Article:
Write me an email at jimmonomoy@gmail.com, if other questions come to mind!



Mary -- This is to verify that we will be presenting H. L. Mencken at the next Lifelong Philosophy SIG Meeting, 11-3.

I plan to discuss 10 quotes taken in order from the following list:

  •  ... there is always a well-known solution to every human problem — neat, plausible, and wrong.
  • It was morality that burned the books of the ancient sages, and morality that halted the free inquiry of the Golden Age and substituted for it the credulous imbecility of the Age of Faith. It was a fixed moral code and a fixed theology which robbed the human race of a thousand years by wasting them upon alchemy, heretic-burning, witchcraft and sacerdotalism.
  • It is the dull man who is always sure, and the sure man who is always dull.
  • Off goes the head of the king, and tyranny gives way to freedom. The change seems abysmal. Then, bit by bit, the face of freedom hardens, and by and by it is the old face of tyranny. Then another cycle, and another. But under the play of all these opposites there is something fundamental and permanent — the basic delusion that men may be governed and yet be free.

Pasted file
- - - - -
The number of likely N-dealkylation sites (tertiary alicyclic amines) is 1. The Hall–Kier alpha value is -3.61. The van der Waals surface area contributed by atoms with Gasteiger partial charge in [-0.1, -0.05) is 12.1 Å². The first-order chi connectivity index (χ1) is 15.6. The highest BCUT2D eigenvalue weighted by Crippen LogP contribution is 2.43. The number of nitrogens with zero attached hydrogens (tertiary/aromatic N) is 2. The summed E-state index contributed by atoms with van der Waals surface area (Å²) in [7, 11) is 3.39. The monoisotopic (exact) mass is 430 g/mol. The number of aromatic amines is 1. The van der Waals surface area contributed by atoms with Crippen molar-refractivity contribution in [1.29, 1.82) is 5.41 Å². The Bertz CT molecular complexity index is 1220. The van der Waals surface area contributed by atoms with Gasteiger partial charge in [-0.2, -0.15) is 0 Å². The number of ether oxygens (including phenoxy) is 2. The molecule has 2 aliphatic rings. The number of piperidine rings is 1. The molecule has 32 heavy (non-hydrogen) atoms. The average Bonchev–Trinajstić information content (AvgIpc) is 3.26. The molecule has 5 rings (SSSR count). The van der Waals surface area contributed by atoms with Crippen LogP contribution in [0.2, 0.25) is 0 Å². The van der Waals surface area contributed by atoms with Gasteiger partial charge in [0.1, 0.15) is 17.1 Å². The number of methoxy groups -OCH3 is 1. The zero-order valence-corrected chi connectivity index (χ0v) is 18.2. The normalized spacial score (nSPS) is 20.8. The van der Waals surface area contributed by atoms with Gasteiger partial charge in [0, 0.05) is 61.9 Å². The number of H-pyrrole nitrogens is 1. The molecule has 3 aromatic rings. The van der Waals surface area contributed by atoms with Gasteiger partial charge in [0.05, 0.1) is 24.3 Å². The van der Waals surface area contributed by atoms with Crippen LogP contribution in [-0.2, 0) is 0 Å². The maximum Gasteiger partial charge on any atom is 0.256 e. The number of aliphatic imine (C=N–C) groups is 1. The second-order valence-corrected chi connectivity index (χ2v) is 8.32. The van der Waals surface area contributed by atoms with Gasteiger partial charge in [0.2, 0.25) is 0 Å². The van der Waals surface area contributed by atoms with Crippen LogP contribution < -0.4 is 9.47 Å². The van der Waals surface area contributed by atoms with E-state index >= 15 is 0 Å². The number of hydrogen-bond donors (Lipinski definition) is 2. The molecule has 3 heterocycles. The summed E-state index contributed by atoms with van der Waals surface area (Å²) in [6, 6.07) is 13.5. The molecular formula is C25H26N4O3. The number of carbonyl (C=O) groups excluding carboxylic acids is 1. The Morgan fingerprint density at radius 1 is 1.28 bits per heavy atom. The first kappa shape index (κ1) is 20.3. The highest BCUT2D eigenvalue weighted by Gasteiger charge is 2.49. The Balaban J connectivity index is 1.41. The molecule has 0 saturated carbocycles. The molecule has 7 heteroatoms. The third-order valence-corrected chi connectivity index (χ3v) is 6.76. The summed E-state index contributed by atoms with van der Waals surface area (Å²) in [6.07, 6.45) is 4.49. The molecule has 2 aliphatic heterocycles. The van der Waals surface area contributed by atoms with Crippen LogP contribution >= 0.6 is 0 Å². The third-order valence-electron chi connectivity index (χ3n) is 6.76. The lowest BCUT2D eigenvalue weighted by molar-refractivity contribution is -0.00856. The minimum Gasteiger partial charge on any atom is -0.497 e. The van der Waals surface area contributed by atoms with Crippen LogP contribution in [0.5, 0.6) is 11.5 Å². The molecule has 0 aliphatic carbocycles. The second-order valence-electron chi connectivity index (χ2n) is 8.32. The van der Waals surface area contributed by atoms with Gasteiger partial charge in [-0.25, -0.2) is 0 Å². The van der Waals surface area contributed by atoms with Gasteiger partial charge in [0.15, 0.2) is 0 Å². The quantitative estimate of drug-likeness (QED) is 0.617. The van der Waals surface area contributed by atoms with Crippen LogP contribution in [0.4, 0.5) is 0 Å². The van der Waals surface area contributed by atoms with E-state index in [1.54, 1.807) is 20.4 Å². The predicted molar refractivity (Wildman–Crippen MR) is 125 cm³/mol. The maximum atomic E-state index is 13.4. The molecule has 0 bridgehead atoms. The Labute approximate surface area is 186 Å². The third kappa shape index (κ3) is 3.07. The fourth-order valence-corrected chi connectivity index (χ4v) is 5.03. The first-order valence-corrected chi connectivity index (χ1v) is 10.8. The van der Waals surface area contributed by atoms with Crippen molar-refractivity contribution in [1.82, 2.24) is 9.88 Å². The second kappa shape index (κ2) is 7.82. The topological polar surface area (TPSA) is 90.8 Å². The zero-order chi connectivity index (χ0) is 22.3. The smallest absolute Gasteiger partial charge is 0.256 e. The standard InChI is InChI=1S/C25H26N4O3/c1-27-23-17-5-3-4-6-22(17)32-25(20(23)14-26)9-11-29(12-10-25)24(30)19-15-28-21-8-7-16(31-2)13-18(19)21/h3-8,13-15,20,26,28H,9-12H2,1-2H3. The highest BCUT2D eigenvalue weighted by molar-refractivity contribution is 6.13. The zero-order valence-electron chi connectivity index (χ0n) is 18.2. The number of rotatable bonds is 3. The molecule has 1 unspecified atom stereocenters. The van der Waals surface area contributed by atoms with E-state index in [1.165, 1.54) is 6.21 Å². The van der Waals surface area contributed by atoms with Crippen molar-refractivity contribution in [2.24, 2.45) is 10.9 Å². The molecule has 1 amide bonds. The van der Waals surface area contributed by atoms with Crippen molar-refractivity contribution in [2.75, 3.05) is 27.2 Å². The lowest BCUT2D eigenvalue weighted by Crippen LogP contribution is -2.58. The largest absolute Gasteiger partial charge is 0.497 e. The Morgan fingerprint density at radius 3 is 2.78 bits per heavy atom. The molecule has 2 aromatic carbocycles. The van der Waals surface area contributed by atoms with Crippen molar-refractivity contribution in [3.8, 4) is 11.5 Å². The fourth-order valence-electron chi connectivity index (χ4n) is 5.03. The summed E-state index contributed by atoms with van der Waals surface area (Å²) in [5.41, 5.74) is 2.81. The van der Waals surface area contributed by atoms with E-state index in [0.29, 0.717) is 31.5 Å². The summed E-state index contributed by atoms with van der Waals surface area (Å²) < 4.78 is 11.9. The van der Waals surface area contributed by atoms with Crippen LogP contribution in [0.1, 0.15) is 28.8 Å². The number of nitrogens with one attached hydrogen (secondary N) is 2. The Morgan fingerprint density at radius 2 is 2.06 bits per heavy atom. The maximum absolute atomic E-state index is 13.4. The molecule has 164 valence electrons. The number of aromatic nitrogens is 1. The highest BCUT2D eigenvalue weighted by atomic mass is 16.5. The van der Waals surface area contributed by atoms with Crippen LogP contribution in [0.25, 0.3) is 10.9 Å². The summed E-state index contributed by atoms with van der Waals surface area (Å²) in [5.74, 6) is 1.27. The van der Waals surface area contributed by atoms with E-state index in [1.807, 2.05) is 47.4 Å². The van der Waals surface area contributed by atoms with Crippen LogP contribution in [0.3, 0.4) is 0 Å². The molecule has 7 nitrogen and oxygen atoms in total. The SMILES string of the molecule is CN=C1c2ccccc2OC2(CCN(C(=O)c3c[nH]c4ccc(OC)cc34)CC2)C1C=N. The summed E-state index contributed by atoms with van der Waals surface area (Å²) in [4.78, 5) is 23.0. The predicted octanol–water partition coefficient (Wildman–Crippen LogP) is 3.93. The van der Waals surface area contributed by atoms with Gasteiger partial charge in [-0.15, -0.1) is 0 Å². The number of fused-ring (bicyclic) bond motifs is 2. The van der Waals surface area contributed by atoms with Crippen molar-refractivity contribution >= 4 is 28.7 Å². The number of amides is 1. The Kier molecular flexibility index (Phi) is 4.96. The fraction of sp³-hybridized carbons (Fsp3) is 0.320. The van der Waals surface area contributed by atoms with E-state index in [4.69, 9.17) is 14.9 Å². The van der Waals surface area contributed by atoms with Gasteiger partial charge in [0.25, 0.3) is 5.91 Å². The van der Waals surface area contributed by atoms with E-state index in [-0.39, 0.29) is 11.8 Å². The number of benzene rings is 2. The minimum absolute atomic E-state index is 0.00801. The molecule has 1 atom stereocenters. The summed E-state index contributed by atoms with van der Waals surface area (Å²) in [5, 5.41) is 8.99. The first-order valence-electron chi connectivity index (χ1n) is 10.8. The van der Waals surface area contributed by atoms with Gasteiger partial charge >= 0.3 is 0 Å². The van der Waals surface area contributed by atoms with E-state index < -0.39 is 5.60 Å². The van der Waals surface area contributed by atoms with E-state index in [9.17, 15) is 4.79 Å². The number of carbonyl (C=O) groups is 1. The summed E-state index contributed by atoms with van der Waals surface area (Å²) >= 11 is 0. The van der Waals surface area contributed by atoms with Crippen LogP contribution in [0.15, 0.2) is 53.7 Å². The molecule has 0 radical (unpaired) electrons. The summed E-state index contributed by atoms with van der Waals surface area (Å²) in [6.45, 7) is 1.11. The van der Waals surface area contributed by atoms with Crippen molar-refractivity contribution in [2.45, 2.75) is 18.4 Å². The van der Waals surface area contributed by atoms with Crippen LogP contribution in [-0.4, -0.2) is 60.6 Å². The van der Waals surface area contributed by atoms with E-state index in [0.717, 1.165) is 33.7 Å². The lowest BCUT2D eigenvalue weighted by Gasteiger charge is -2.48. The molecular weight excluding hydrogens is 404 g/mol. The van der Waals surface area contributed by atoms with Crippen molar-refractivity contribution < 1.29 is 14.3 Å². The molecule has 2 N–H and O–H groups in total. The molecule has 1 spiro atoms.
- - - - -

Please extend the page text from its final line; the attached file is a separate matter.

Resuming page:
• Socialism is the theory that the desire of one man to get something he hasn’t got is more pleasing to a just God than the desire of some other man to keep what he has got.
  • At the bottom of Puritanism one finds envy of the fellow who is having a better time in the world, and hence hatred of him. At the bottom of democracy one finds the same thing. This is why all Puritans are democrats and all democrats are Puritans.
  • Democracy is the theory that the common people know what they want, and deserve to get it good and hard.
  • Civilization, in fact, grows more and more maudlin and hysterical; especially under democracy it tends to degenerate into a mere combat of crazes; the whole aim of practical politics is to keep the populace alarmed (and hence clamorous to be led to safety) by menacing it with an endless series of hobgoblins, most of them imaginary.